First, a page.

Skift Take

Will new travel management platforms emerge in Asia as they have elsewhere in recent years? Fragmentation and the digital habits of Asian travelers will make it an interesting challenge.

Upstart travel management platforms in North America and Europe are inspiring similar efforts in Asia.

Skift’s Asia Editor Raini Hamdi takes a look at how disruptors in Asia-Pacific are looking to bring managed travel to the region, which is currently about 90 percent unmanaged, according to some. Travelstop is taking a fascinating approach to crack a fragmented and diverse market.

In other news, Enterprise Holdings acquired Deem last week, becoming a logical landing point for the sometimes-listless technology company. A new focus on ground transportation has paid off, it seems.

If you have any feedback about the newsletter or news tips, feel free to reach out via email at [email protected] or tweet me @sheivach

— Andrew Sheivachman, Senior Editor

Airlines, Hotels and Innovation

Travelstop Counts on Asian Startups to Unlock New Era in Corporate Travel: For over a decade, corporate travel management companies have been trying to pry open the huge market in Asia but have hardly made a dent. Travelstop says now is the time, as the market is full of high-growth startups that will “get it.” Perhaps such new players will finally disrupt the space.

Asian Airlines Turn to Super Business Suites Rather Than First Class: Asian airlines still cling to first class, but is the product necessary anymore? Some carriers are rethinking their strategies.

Brands Give Travelers More Control Over Their Experience: Creation is the new consumption, as travelers weary of commodity travel seek to have a more active role in curating their experiences, and digital platforms more seamlessly mediate in-trip discovery, increasing the opportunity for serendipity.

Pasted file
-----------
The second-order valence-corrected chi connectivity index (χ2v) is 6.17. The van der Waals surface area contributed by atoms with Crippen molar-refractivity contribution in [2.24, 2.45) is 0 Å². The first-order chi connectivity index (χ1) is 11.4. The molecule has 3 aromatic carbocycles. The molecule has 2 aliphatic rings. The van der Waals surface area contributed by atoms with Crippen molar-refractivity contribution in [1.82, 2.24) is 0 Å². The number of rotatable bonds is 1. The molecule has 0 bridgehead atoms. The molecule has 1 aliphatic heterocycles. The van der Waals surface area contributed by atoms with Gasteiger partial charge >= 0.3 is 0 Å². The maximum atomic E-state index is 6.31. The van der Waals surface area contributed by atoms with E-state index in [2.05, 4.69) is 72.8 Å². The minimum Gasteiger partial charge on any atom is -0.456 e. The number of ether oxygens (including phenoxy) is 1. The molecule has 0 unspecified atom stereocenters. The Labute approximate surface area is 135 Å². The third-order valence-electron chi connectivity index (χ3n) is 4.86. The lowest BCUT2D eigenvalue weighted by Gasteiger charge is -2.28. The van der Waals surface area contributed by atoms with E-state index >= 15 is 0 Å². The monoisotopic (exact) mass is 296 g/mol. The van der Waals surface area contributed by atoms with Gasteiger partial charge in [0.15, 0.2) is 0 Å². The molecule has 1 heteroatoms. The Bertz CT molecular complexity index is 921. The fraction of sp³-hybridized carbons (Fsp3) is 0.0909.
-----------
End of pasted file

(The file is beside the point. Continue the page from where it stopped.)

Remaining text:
Enterprise Expands in Corporate Travel With Deem Acquisition: The long saga of Deem looks to have come to an end. One has to wonder if the investors who shelled out to fund the company for the last 20 years will be happy with the return, though.

Marriott Loyalty Rebrand Enables Everyone to Move On With the Merger: In February, Marriott will unite its former three loyalty programs under a new flagship brand called Marriott Bonvoy.

The Future of Travel

Recession Watch: The Debt Load of the Travel Industry’s Public Companies: When it comes to their debt, easyJet has a much more liquid position than Ryanair, while United and Delta have a lighter debt burden relatively speaking than American Airlines. In the event of a recession, debt loads would be one critical factor among many in hamstringing or contributing to a company’s ability to maneuver.

Esports Disrupt How Brands and Events Engage With Their Communities: How organizations and events build communities is shifting with new digital networks and the evolution of how people interact online. The culture and growth of esports represent a window into how these changes will affect associations, businesses, and the event sector at large.

U.S. Airline Revenue Growth Will Slow in 2019: Skift Research’s proprietary U.S. airline estimates provide market shares for all major carriers as well as industry overviews by product line and key operating statistics.


Skift Senior Editor Andrew Sheivachman [[email protected]] curates the Skift Corporate Travel Innovation Report. Skift emails the newsletter every Thursday.

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Tags: business travel, corporate travel, ctir

Photo credit: Passengers boarding a Cathay Pacific aircraft. Much of Asia's business travel is unmanaged in terms of strict company policies. Slices of Life / Flickr

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